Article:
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Children & Young People: Solutions to Problems Facing the Next Generation

Posted on: 6 June, 2024

Since the significant cuts to crucial Children and Young People services in 2010, we have seen the development of a youth mental health crisis, and youth arrests increased by 9% last year . The development of technology has enabled misogynistic figures such as Andrew Tate to thrive, negatively influencing our next generation. Significantly more must be done to combat this, and quickly.

The funding of youth hubs, significant investment in better PSHE, and ensuring young people are diverted away from the criminal justice system where possible are essential pillars to protect young people from harm, and harmful patterns of behaviour.

We must ensure young people are given consistent, thorough education on healthy relationships, and how to act in a relationship. We can tackle issues upstream, preventing intergenerational trauma, but we must roll-back the cuts which have decimated support services.

It is essential that all young people are given an equal chance, irrespective of where they come from, to live a prosperous and happy life. This currently is not the case.

Vicky Branch, Head of Children & Young People Services at Cranstoun, said:

“This General Election is of enormous importance for the children and young people that Cranstoun represents.

“For too long, the needs of children and young people have been sacrificed and it is no surprise that we are in the midst of a mental health crisis for young people. Whoever is elected to govern after the next election, there must be a strategic plan and vision for young people which is rooted in support, upstream strategies and diversion from prosecution.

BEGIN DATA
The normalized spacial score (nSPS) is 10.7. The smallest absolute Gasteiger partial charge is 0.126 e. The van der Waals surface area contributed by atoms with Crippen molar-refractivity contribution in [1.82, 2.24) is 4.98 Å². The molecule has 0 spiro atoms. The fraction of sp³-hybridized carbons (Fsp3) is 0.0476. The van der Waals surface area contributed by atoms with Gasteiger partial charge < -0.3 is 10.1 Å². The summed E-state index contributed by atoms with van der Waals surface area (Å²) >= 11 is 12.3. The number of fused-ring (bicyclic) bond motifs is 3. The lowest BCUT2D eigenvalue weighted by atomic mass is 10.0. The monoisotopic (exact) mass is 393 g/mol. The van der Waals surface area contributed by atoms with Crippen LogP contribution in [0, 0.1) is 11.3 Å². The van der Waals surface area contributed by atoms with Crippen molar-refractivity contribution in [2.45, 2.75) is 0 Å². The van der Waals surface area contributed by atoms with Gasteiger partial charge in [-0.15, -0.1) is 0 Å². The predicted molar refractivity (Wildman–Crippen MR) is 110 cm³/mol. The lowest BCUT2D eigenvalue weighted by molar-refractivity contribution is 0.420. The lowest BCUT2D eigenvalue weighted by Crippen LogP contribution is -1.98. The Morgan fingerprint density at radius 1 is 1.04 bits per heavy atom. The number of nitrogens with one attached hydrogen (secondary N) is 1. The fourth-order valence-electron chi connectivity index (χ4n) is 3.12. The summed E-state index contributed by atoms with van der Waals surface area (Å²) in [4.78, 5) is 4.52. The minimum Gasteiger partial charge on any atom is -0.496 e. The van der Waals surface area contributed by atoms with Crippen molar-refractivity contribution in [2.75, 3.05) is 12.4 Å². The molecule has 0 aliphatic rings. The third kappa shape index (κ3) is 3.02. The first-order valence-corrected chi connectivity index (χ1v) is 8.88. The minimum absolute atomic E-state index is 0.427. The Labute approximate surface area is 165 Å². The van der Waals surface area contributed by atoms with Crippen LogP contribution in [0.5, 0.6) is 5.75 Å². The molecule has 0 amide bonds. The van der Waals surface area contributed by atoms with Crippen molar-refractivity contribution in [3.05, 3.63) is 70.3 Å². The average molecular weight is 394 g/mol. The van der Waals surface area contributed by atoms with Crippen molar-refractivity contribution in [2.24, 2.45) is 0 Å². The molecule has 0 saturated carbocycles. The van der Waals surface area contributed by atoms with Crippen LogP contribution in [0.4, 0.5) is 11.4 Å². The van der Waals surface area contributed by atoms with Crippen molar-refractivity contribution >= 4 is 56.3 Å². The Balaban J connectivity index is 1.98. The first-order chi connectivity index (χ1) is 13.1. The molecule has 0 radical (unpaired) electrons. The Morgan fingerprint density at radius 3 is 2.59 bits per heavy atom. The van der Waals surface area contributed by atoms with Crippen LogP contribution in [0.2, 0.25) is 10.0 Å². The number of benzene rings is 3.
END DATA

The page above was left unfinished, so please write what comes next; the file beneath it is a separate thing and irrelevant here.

“Our policy proposals include the opening of youth hub facilities, to support young people whilst providing a safe space. We’re also calling on candidates to back a nation-wide youth diversi0n scheme to address the root cause of offending upstream whilst delivering important educational information.”

Here are our solutions:

  • To actively reduce the barriers young people face in accessing support.
  • Provide enhanced PSHE education through increased funding and training.
  • A wholesale review of school exclusion policy to ensure more students are in schools and colleges.
  • Establish a uniform, national framework for Youth Diversion for all appropriate offences.
  • Commit to reducing intergenerational abuse through fully-funded preventative domestic abuse programmes.
  • Commit to implementing Youth Hubs and affordable clubs to address Youth Club closures since 2010.

View our full report and recommendations here

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